[image-140-7-7]
Activity figure 2
[image 140-7-8]
 

An example instrument diagram
Activity 2
[image-140-7-9]
An example instrument diagram
Activity 3
[image-140-7-10]
An example instrument diagram
Activity 4
[image-140-7-11]

PRT 140: Lesson 6 Flow Measurement

Objectives

  • Define major terms associated with flow and flow measurement
  • Identify common types of flow sensing and measuring devices
  • Discuss and demonstrate the difference between total volume, flow rate, volumetric flow, mass flow
  • Net and Gross Flow (temperature corrections)
  • Review P&ID symbols for flow instrumentation
  • Demonstrate relationship between dP and flow rate

Reading

Chapters 6 and 7

  • Analytical Variables and Instruments
  • Miscellaneous Measuring Instruments

Terms to Know

  • Reynolds Number, Laminar, Turbulent
  • Volumetric Flow
  • Mass Flow
  • Net and Gross Flow – not in textbook, and important
  • Flow Instrumentation per lecture and notes

Flow – volumetric and mass

  • Movement of fluid
  • Flow rate = volume/time, or mass/time
  • gpm – gallons per minute
  • SCFH – standard cubic feet per hour – vapor
  • BPD – barrels per day – oil production
  • Lbs/hr – pounds per hour
  • m/s – meters per second – a velocity value

Reynolds Number

4 factors (Q: What haven’t we given you?)

  1. Velocity of fluid
  2. ID of pipe
  3. Density of fluid
  4. Absolute viscosity of fluid

LAMINAR flow – < 2,000

Streamlined flow; velocity varies over diameter of pipe

Laminar flow can increase risk of corrosion and scaling – why?

A diagram of laminar flow
Laminar Flow
[140-6-1a]

TURBULENT flow – >4,000

Fully turbulent at > 10,000

Fluid flow is consistent, well mixed, usually the desired condition

A diagram of turbulant flow
Turbulent Flow

[140-6-1b]

Mass Flow – LIQUID

  • Mass/Time (M/T)
  • Density = mass/volume = M/V
  • Volumetric flow = volume/time = V/T
  • Volumetric flow x Density = (V/T) x (M/V) = M/T
  • Density varies with temperature, so you need to know the exact density at the flowing temperature to calculate mass
  • Balance and convert all units as needed.

Net vs. Gross Flow – LIQUID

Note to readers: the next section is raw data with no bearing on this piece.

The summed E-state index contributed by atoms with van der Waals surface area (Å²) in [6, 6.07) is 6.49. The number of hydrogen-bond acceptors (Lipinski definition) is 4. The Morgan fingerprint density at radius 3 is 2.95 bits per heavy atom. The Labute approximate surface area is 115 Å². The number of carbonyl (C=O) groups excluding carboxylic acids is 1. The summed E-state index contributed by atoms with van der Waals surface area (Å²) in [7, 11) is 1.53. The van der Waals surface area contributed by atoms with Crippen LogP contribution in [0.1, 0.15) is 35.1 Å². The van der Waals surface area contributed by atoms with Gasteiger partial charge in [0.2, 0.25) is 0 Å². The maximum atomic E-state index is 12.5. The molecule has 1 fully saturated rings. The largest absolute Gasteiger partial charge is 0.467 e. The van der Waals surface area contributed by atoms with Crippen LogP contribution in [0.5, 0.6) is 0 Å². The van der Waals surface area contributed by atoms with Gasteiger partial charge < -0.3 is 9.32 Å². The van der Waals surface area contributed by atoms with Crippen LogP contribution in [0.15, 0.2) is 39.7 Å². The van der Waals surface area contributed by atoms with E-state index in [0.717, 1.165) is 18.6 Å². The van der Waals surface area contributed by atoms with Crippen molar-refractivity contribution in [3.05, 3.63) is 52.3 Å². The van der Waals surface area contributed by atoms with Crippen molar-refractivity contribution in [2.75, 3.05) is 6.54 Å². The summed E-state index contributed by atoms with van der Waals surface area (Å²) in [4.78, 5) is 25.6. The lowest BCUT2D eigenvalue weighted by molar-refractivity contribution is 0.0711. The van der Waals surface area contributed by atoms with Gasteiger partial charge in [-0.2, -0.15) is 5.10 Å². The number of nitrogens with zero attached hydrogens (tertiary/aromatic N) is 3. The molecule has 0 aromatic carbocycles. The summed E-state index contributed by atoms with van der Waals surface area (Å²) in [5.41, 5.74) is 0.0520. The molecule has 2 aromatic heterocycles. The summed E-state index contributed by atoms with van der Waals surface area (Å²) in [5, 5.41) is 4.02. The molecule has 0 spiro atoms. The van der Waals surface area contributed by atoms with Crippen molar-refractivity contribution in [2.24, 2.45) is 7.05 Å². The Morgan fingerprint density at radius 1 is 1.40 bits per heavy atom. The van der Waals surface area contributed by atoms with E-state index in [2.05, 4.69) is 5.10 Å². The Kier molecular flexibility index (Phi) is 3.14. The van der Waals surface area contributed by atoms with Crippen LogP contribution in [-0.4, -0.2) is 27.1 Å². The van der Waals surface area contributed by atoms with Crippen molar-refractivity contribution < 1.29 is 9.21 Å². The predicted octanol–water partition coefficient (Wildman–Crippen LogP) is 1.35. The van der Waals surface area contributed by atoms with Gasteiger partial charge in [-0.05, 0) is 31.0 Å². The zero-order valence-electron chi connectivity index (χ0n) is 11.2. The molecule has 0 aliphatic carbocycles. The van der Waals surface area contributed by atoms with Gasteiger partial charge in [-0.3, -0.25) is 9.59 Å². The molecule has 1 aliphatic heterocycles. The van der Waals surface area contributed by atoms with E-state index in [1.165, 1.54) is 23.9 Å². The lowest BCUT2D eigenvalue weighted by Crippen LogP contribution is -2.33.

(also applies to total volume)

Gross Flow = volumetric flow rate at actual conditions (‘observed’) – what most flow instruments measure

Net Flow = volumetric flow rate converted to flow rate at standard conditions – usually 60 deg F

WHY NET? To keep consistent – measure flow at -20 deg F, then product heats up to 40 deg F – different observed amount of product. You wouldn’t want to keep changing the ‘amounts’ used in records, procedures, designs, sales, etc.

Volume Correction Factors (VCF)

  • Need T and VCF to calculate
  • VCF – different for each liquid
  • Discuss: Why don’t we need P?
  • Find VCF for observed T
  • Net Flow = Gross Flow x VCF
  • Net Volume = Gross Volume x VCF
  • Many different types of VCF data – charts, formulas, programs, internal programming in the instrumentation control system
Temperature
Deg F VCF
25 1.07
30 1.06
35 1.05
40 1.04
45 1.03
50 1.02
55 1.01
60 1.00
65 0.99
70 0.98
75 0.97
80 0.96
85 0.95
90 0.94
95 0.93
100 0.92
105 0.91
110 0.90

MASS FLOW, NET FLOW – GASES

  • Need both T and P to calculate – why?
  • Our old friend – Ideal Gas Law
  • Remember: P and T in ABSOLUTE units
    P1V1  =  P2V2
    _____       _____
    T1             T2
  • Instead of Volume, think volumetric flow: Ft3/hr

Net flow, gas = look at volumetric flow

Condition 1 = observed T, P

Condition 2 = standard T, P

  • 14.696 Pounds per Square Inch (psia)
  • 60 Degrees Fahrenheit (oF) (520oR)

Use this formula to calculate SCFH from CFH data

Flow Instrumentation

  • Direct vs. Indirect Measurement
  • Direct measurement – positive displacement
    • Sound familiar?
    • Very similar to P-D pumps – chamber within meter physically moves a set volume
    • Counter tallies the number of times the chamber fills/empties

Flow Elements

  • Most common indirect measurements use dP
  • Orifice Plate, Venturi, Flow Nozzles, Annubar, Pitot

NOTE: These are just the sensing elements – still need some kind of transmitter to create data from the change in dP (differential pressure).

A photo of an orifice plate
Orifice Plate is used for measurement.
[140-6-2a]
A diagram of a flow nozzle
Flow Nozzle Sections
[140-6-2b]

Example Problems

B Orifice Plate A Measures flow using a tube with several openings and then averaging all flow measures.
D Flow Nozzle B Measures flow using a metal disc containing a drilled opening
E Venturi Tube C Measures flow using an L-shaped tube and another tube that compares the impinging pressure with static pressure.
C Pitot Tube D Measures flow using a tapered inlet device inserted into a flange connection/spool piece
A Annubar ® E Measures flow using a cone-shaped device with inlet and outlet components

dP vs. Flow

  • Flow rate is proportional to the square root of the differential pressure
  • Consider the full range of flow and dP that we measure
  • Look at % of full range:
  • The % of full flow range will vary as the square root of the % of full dP range, or…
  • The % of full dP range will vary as the square of the % of full flow range
  • %F = √%dP, or
  • %dP = (%F)2
  • dP = differential pressure through an element
  • F = flow rate